Depoliticisation of the Economy is the need of the Hour

Much has already been said about the economic slowdown. Some important facts about the matter are: India is experiencing a growth slowdown where the GDP continues to grow, albeit at a falling pace. A slowdown is not the same as a recession in which case there is negative growth or a net reduction. Even while a negative GDP growth is highly unlikely in developing nations like ours due to our vast economic potential, in the situation where an economy continues to experience a slowdown for two or more quarters, the odds of it falling into a recession are heightened. Among other early signs of a recession are: increasing unemployment, rise in the number of non-performing assets (NPAs) and a sharp decline in revenue and demand. As per these indicators, a recession is on the horizon.

As a consequence, a few urgent questions come to mind: What ails our economic system? And, what can we possibly do about it? These are also rather big questions and I hope to advance simple suggestions–ones that do not require a deep engagement with statistics or an expertise in economics for two obvious reasons. First, often it is the simpler ideas that resolve complex issues and second, arguments for a better economy should be debatable and comprehensible by everyone, not just experts.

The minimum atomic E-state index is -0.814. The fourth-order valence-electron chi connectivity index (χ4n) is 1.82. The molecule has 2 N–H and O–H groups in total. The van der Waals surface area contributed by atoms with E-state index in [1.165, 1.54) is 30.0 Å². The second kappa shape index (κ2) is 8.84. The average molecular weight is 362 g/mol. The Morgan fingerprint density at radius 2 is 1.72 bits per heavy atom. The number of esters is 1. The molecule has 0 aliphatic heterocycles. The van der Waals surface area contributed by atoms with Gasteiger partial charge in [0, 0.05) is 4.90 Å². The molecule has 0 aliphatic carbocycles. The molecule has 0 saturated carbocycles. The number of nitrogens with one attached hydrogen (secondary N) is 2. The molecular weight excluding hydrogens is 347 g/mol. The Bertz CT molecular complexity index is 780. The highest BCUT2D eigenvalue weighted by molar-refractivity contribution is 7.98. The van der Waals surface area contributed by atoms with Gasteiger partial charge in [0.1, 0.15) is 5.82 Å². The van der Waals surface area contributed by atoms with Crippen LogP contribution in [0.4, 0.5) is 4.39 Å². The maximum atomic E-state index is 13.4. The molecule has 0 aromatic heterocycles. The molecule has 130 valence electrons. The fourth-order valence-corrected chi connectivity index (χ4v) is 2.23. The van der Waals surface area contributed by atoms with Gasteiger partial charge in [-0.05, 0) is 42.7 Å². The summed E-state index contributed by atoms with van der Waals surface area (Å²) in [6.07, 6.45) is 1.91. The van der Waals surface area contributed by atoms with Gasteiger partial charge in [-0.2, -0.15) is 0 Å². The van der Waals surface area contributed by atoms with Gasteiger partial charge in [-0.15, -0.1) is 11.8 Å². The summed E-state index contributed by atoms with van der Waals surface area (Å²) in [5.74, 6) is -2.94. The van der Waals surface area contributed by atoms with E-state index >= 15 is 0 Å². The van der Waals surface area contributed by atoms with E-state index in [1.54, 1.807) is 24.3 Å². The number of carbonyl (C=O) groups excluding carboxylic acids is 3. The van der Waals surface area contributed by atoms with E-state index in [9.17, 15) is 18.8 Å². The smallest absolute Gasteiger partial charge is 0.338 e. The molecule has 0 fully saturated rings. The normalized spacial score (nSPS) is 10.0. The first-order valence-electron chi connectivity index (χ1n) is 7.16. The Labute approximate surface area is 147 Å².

I began my search for simple answers by exploring the intellectual history of the subject. Economics, presently considered the ‘science of everything’ was originally referred to as Political Economics. The older name is far more telling and accurate about the workings of the subject, since it is mostly about the political management of economic matters. It was–and to an extent, still is–commonly acknowledged that politics is at the heart of economic policies. In the present context, this is manifest in the ongoing US-China trade war, which was motivated largely by Donald Trump’s promise of ‘getting America a fair deal’. Naturally, when two of the world’s biggest economies limit trading, there are serious repercussions. Today, markets everywhere, including India, are suffering in some shape or form because Trump’s aggressive politics of nationalism and protectionism has infiltrated US foreign policy and trade. In India, a fine example of economic policy gone awry is the demonetisation of high value currency notes in 2016, motivated purely by political logic and proving catastrophic for the economy.

To put it simply, market failure is not to be blamed for the current slowdown. Instead, at the core of the crisis–and there is no better way to say this–is government failure or short-sighted politics. It is true that markets tend to fluctuate, but ‘the invisible hand’ of the market is a fairly efficient regulator of financial cycles. Even where government intervention is required, it must be led by independent institutions like the central bank without the interference of the politics of the day. There is a good reason why specialised institutions came into being over hundreds of years of the evolution of democracy and it does not make for a sensible argument to curtail their powers and centralise decision-making. Moreover, as we have been witness to over the past three years in India, economic policies driven by political logic have very high costs for the country.